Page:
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Treatment / Cholecystostomy Tube

Cholecystostomy Tube

Your gallbladder is a pear-shaped organ that is located just below your liver. Its main purpose is to store and concentrate bile, which is the liquid responsible for carrying toxins away from your liver and into the gallbladder. Your gallbladder then releases the bile into your small intestine, where it helps with the absorption of fat-soluble vitamins and nutrients into your bloodstream.

When your gallbladder becomes inflamed, it is known as acute cholecystitis. This condition is caused by gallstones or biliary sludge blocking the cystic duct (the main opening of the gallbladder) and requires treatment before serious complications occur. Inflammation can cause a buildup of fluid in the gallbladder, and chronic inflammation may damage the organ enough so that it will need to be removed.

What is a Cholecystostomy?

A cholecystostomy is a minimally invasive procedure used to drain the fluid buildup in the gallbladder. It is an image-guided procedure that uses x-ray or ultrasound technology to assist in the placement of the drainage tube. A cholecystostomy is typically used if your gallbladder cannot be removed because of severe infection or another health condition that would make the procedure unsafe. It may also be used prior to surgery, as draining the fluid can reduce swelling as well as infection, and make the gallbladder removal surgery easier and safer.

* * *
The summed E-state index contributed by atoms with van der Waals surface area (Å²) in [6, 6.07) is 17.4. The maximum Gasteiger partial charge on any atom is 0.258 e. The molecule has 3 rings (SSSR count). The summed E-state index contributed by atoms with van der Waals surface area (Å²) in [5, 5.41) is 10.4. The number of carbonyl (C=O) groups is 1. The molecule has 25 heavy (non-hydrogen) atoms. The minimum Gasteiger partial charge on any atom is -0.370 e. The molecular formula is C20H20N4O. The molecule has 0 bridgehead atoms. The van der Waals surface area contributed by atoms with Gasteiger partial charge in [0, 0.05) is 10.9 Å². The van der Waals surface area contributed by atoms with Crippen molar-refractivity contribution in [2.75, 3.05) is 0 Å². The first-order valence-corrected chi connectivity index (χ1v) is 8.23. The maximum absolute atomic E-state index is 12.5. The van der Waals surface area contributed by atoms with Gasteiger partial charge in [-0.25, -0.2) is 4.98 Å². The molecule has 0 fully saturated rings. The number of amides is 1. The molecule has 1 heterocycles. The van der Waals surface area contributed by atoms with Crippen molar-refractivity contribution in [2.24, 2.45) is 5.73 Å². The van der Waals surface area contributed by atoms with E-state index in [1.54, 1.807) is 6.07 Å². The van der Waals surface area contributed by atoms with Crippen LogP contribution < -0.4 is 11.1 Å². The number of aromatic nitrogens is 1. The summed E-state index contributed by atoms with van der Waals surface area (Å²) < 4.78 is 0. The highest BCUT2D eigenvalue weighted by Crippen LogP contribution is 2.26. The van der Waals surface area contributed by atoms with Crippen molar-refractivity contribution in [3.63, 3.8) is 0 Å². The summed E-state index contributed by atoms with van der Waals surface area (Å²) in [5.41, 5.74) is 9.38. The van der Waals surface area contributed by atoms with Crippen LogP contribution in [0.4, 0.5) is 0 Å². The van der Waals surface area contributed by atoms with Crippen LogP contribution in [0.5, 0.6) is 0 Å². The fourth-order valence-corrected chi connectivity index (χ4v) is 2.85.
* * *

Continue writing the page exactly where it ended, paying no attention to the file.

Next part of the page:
What to Expect From Your Cholecystostomy Procedure and Recovery

The cholecystostomy procedure is performed by an interventional radiologist using either general anesthesia or local anesthetic with IV sedation. A small incision is made in your abdomen above your gallbladder, and a tube connected to a drainage bag is placed into the gallbladder. At this time, if you have gallstones blocking the cystic duct, they will be removed.

Depending on the severity of your gallbladder inflammation, you will remain in the hospital until the fluid is sufficiently drained. If the cholecystostomy was performed in preparation for gallbladder removal surgery, your surgery will have to wait until you have recovered and the inflammation has decreased. You will be given IV fluids to keep you hydrated and give your gallbladder a chance to rest until you are ready to go back to a normal diet.

In most cases, the drainage tube will still be in place when you go home. You will need to rest and get help with daily activities while you recover. Your doctor will give you specific instructions about limitations and recommendations for a safe, healthy recovery.

Risks of Cholecystostomy

Like any treatment, there are risks involved in a cholecystostomy, including:

  • Inability to control infection in the gallbladder
  • Need for antibiotics
  • Placement of an additional drain
  • Leakage in the drain tube
  • Fluid may not drain completely
  • Allergic reaction to medication

If you experience fever, nausea, vomiting, unusual pain in your abdomen or the drainage tube comes out, call your doctor immediately.

If you have been diagnosed with acute cholecystitis, and require fluid drainage from your gallbladder to treat the condition, call IVC today at 503-612-0498 and schedule an appointment with one of our interventional radiologists.

* This information about Cholecystostomy Tubes was reviewed by Dr. Jason R. Bauer. If you have any questions, please don’t hesitate to contact us using the form below.

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Jason Bauer, MD RVT
Michael Pfister, MD RVT

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